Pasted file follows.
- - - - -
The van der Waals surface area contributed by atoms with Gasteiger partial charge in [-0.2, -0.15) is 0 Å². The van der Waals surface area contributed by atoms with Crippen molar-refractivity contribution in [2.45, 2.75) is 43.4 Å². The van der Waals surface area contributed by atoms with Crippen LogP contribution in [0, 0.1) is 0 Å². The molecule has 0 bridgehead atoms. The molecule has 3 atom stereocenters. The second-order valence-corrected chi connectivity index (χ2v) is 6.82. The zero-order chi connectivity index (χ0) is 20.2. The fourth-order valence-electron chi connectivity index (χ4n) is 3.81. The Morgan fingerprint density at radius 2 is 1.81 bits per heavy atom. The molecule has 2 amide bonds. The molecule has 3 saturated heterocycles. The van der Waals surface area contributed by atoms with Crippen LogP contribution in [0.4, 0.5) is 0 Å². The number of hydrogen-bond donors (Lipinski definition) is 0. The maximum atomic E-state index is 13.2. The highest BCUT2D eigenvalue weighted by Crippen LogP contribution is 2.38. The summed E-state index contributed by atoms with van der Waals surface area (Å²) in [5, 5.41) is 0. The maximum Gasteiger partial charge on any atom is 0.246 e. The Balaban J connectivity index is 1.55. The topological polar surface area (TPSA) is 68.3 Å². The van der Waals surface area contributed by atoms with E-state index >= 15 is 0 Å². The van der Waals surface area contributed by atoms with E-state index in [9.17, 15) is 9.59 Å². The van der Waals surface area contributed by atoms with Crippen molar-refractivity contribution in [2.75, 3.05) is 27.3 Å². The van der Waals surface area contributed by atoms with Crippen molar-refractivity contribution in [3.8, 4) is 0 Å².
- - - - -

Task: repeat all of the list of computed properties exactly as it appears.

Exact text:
The van der Waals surface area contributed by atoms with Gasteiger partial charge in [-0.2, -0.15) is 0 Å². The van der Waals surface area contributed by atoms with Crippen molar-refractivity contribution in [2.45, 2.75) is 43.4 Å². The van der Waals surface area contributed by atoms with Crippen LogP contribution in [0, 0.1) is 0 Å². The molecule has 0 bridgehead atoms. The molecule has 3 atom stereocenters. The second-order valence-corrected chi connectivity index (χ2v) is 6.82. The zero-order chi connectivity index (χ0) is 20.2. The fourth-order valence-electron chi connectivity index (χ4n) is 3.81. The Morgan fingerprint density at radius 2 is 1.81 bits per heavy atom. The molecule has 2 amide bonds. The molecule has 3 saturated heterocycles. The van der Waals surface area contributed by atoms with Crippen LogP contribution in [0.4, 0.5) is 0 Å². The number of hydrogen-bond donors (Lipinski definition) is 0. The maximum atomic E-state index is 13.2. The highest BCUT2D eigenvalue weighted by Crippen LogP contribution is 2.38. The summed E-state index contributed by atoms with van der Waals surface area (Å²) in [5, 5.41) is 0. The maximum Gasteiger partial charge on any atom is 0.246 e. The Balaban J connectivity index is 1.55. The topological polar surface area (TPSA) is 68.3 Å². The van der Waals surface area contributed by atoms with E-state index >= 15 is 0 Å². The van der Waals surface area contributed by atoms with E-state index in [9.17, 15) is 9.59 Å². The van der Waals surface area contributed by atoms with Crippen molar-refractivity contribution in [2.75, 3.05) is 27.3 Å². The van der Waals surface area contributed by atoms with Crippen molar-refractivity contribution in [3.8, 4) is 0 Å².